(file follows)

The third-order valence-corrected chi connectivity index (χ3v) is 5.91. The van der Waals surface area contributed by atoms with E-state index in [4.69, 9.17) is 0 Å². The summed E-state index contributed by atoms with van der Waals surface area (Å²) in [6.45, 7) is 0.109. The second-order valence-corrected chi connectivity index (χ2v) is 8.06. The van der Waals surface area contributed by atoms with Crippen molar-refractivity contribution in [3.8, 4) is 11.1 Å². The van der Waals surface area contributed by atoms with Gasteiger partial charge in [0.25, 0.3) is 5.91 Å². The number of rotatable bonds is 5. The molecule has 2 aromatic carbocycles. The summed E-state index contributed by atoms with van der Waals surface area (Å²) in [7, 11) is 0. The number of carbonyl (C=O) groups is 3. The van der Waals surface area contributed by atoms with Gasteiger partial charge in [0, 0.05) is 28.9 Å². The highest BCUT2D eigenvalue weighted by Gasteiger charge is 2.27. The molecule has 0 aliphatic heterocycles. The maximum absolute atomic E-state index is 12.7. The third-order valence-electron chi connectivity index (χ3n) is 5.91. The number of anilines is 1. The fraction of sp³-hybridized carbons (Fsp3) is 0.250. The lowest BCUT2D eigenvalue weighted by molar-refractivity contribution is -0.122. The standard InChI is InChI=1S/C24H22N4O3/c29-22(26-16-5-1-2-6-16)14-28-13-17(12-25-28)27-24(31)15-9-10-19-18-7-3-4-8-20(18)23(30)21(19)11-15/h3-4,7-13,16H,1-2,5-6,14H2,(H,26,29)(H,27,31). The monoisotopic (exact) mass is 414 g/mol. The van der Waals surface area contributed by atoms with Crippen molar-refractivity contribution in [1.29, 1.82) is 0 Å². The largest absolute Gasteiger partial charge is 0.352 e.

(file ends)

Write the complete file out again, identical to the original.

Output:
The third-order valence-corrected chi connectivity index (χ3v) is 5.91. The van der Waals surface area contributed by atoms with E-state index in [4.69, 9.17) is 0 Å². The summed E-state index contributed by atoms with van der Waals surface area (Å²) in [6.45, 7) is 0.109. The second-order valence-corrected chi connectivity index (χ2v) is 8.06. The van der Waals surface area contributed by atoms with Crippen molar-refractivity contribution in [3.8, 4) is 11.1 Å². The van der Waals surface area contributed by atoms with Gasteiger partial charge in [0.25, 0.3) is 5.91 Å². The number of rotatable bonds is 5. The molecule has 2 aromatic carbocycles. The summed E-state index contributed by atoms with van der Waals surface area (Å²) in [7, 11) is 0. The number of carbonyl (C=O) groups is 3. The van der Waals surface area contributed by atoms with Gasteiger partial charge in [0, 0.05) is 28.9 Å². The highest BCUT2D eigenvalue weighted by Gasteiger charge is 2.27. The molecule has 0 aliphatic heterocycles. The maximum absolute atomic E-state index is 12.7. The third-order valence-electron chi connectivity index (χ3n) is 5.91. The number of anilines is 1. The fraction of sp³-hybridized carbons (Fsp3) is 0.250. The lowest BCUT2D eigenvalue weighted by molar-refractivity contribution is -0.122. The standard InChI is InChI=1S/C24H22N4O3/c29-22(26-16-5-1-2-6-16)14-28-13-17(12-25-28)27-24(31)15-9-10-19-18-7-3-4-8-20(18)23(30)21(19)11-15/h3-4,7-13,16H,1-2,5-6,14H2,(H,26,29)(H,27,31). The monoisotopic (exact) mass is 414 g/mol. The van der Waals surface area contributed by atoms with Crippen molar-refractivity contribution in [1.29, 1.82) is 0 Å². The largest absolute Gasteiger partial charge is 0.352 e.